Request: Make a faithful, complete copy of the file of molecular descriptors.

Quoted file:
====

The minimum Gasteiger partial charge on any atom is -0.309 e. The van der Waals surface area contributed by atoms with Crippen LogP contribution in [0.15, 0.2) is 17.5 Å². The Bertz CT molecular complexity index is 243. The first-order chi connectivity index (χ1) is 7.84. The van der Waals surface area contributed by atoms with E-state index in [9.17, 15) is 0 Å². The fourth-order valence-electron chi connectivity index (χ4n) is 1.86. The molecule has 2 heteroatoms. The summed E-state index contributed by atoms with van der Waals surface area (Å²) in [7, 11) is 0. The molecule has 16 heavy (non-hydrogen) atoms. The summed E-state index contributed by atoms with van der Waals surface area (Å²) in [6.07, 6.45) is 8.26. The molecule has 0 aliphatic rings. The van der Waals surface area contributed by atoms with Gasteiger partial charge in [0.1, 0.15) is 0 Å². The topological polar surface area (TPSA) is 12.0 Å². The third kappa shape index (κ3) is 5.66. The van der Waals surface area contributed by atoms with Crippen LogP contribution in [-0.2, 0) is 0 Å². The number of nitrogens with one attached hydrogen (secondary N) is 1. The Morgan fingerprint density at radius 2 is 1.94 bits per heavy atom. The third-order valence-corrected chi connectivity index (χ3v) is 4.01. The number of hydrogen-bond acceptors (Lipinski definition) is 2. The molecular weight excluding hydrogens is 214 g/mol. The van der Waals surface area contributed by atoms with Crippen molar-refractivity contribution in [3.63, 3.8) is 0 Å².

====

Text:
The minimum Gasteiger partial charge on any atom is -0.309 e. The van der Waals surface area contributed by atoms with Crippen LogP contribution in [0.15, 0.2) is 17.5 Å². The Bertz CT molecular complexity index is 243. The first-order chi connectivity index (χ1) is 7.84. The van der Waals surface area contributed by atoms with E-state index in [9.17, 15) is 0 Å². The fourth-order valence-electron chi connectivity index (χ4n) is 1.86. The molecule has 2 heteroatoms. The summed E-state index contributed by atoms with van der Waals surface area (Å²) in [7, 11) is 0. The molecule has 16 heavy (non-hydrogen) atoms. The summed E-state index contributed by atoms with van der Waals surface area (Å²) in [6.07, 6.45) is 8.26. The molecule has 0 aliphatic rings. The van der Waals surface area contributed by atoms with Gasteiger partial charge in [0.1, 0.15) is 0 Å². The topological polar surface area (TPSA) is 12.0 Å². The third kappa shape index (κ3) is 5.66. The van der Waals surface area contributed by atoms with Crippen LogP contribution in [-0.2, 0) is 0 Å². The number of nitrogens with one attached hydrogen (secondary N) is 1. The Morgan fingerprint density at radius 2 is 1.94 bits per heavy atom. The third-order valence-corrected chi connectivity index (χ3v) is 4.01. The number of hydrogen-bond acceptors (Lipinski definition) is 2. The molecular weight excluding hydrogens is 214 g/mol. The van der Waals surface area contributed by atoms with Crippen molar-refractivity contribution in [3.63, 3.8) is 0 Å².